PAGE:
Click for original image.
Cool image time! The picture to the right, rotated, cropped, reduced, and sharpened to post here, was taken on August 24, 2023 by the high resolution camera on Mars Reconnaissance Orbiter (MRO).
Labeled “flow margin in Elysium Planitia,” it shows the very edge of what scientists believe was the most recent large lava event on Mars, dubbed the Athabasca Valles, that is thought to have occurred only 600 million years ago. In only a matter of weeks the fast flowing lava covered a region about the size of Great Britain. What we see here is the southernmost edge of that flow, with the smooth terrain on the west an older lava flood plain, covered by the new flood lava from Athabasca on the east.
The polygon cracks likely indicate cracks that formed during the hardening process (like the polygon cracks in drying mud). Hot lava then pushed up from below to form the ridges. It is also possible the ridges are what scientists call “wrinkle ridges,” formed when material shrinks during the drying process.
The white dot on the overview map to the right marks the location, with the white rectangle in the inset indicating the area covered by the picture above. That inset, created from a global mosaic of MRO’s context camera images, makes the flow margin very evident, flowing past a small hill and some ridges before ending to the south.
Athabasca might be the youngest known lava flow on Mars, but in this region between the giant Martian volcanoes the surface is covered for thousands of miles with many such flood lavas, each layer signaling a past eruption. Some of that lava came down from the big volcanoes, travelling many many hundreds of miles. Others erupted out of nearer vents, such as Athabasca, which spewed from a point near the western end of the Cerberus Fossae cracks and ran west and south from there.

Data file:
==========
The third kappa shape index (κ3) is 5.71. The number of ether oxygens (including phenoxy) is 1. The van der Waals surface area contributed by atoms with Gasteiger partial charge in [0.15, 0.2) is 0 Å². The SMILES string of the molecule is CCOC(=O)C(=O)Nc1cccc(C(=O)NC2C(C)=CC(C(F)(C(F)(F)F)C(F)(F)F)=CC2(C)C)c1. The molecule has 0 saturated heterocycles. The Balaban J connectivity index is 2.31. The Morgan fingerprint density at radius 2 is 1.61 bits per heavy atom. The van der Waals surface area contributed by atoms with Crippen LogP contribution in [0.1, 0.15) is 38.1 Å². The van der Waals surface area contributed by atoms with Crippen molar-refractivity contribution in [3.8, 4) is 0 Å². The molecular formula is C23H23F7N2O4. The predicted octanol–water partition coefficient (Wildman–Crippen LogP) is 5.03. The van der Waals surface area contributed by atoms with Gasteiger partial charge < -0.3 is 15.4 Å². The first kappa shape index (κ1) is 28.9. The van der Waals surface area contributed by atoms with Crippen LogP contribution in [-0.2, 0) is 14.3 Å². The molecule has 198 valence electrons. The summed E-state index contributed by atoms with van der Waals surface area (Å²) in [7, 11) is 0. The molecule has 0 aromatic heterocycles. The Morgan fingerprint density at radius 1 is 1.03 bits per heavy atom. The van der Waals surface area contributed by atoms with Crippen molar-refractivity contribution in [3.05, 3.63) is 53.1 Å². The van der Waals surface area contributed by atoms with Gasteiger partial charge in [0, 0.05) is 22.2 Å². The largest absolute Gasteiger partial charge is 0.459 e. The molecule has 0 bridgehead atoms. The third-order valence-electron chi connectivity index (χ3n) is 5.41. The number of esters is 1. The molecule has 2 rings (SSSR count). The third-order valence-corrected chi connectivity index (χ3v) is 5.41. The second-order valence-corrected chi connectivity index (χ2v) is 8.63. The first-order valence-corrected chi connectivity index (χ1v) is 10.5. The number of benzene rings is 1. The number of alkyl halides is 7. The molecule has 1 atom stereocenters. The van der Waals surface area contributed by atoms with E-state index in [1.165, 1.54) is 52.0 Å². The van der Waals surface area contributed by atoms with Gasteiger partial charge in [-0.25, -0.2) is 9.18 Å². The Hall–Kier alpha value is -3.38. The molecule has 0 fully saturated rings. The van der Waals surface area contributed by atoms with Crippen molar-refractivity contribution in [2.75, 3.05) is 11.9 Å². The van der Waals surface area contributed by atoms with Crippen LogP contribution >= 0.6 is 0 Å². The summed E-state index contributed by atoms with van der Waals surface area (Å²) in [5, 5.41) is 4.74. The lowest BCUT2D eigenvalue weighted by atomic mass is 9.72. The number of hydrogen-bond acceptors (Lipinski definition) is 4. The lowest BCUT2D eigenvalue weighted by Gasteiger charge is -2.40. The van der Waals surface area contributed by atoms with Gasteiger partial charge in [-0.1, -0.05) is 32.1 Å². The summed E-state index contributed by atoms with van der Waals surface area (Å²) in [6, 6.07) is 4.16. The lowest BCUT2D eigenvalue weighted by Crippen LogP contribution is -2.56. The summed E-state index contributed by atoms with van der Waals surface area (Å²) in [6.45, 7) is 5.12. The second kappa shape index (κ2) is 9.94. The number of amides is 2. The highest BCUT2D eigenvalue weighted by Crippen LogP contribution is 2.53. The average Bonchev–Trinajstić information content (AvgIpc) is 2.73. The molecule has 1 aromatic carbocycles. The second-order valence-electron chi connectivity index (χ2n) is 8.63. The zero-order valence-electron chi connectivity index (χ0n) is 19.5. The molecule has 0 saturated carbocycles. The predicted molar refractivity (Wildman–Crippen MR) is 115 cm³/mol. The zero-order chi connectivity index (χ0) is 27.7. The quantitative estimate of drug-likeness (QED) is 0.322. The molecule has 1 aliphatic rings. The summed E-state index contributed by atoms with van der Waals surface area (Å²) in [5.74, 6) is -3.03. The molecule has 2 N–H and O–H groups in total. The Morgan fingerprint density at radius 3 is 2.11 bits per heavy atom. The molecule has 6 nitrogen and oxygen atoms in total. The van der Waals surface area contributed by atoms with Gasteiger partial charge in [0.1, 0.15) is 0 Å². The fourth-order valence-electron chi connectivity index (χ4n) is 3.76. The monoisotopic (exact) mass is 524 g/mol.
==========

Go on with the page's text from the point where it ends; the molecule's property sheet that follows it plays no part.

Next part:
In all cases the lava flowed fast, because in Mars’ lower gravity it acts more like water.
On Christmas Eve 1968 three Americans became the first humans to visit another world. What they did to celebrate was unexpected and profound, and will be remembered throughout all human history. Genesis: the Story of Apollo 8, Robert Zimmerman's classic history of humanity's first journey to another world, tells that story, and it is now available as both an ebook and an audiobook, both with a foreword by Valerie Anders and a new introduction by Robert Zimmerman.
The ebook is available everywhere for $5.99 (before discount) at amazon
, or direct from my ebook publisher, ebookit
. If you buy it from ebookit
you don't support the big tech companies and the author gets a bigger cut much sooner.
The audiobook is also available at all these vendors, and is also free with a 30-day trial membership to Audible.
"Not simply about one mission, [Genesis] is also the history of America's quest for the moon... Zimmerman has done a masterful job of tying disparate events together into a solid account of one of America's greatest human triumphs."--San Antonio Express-News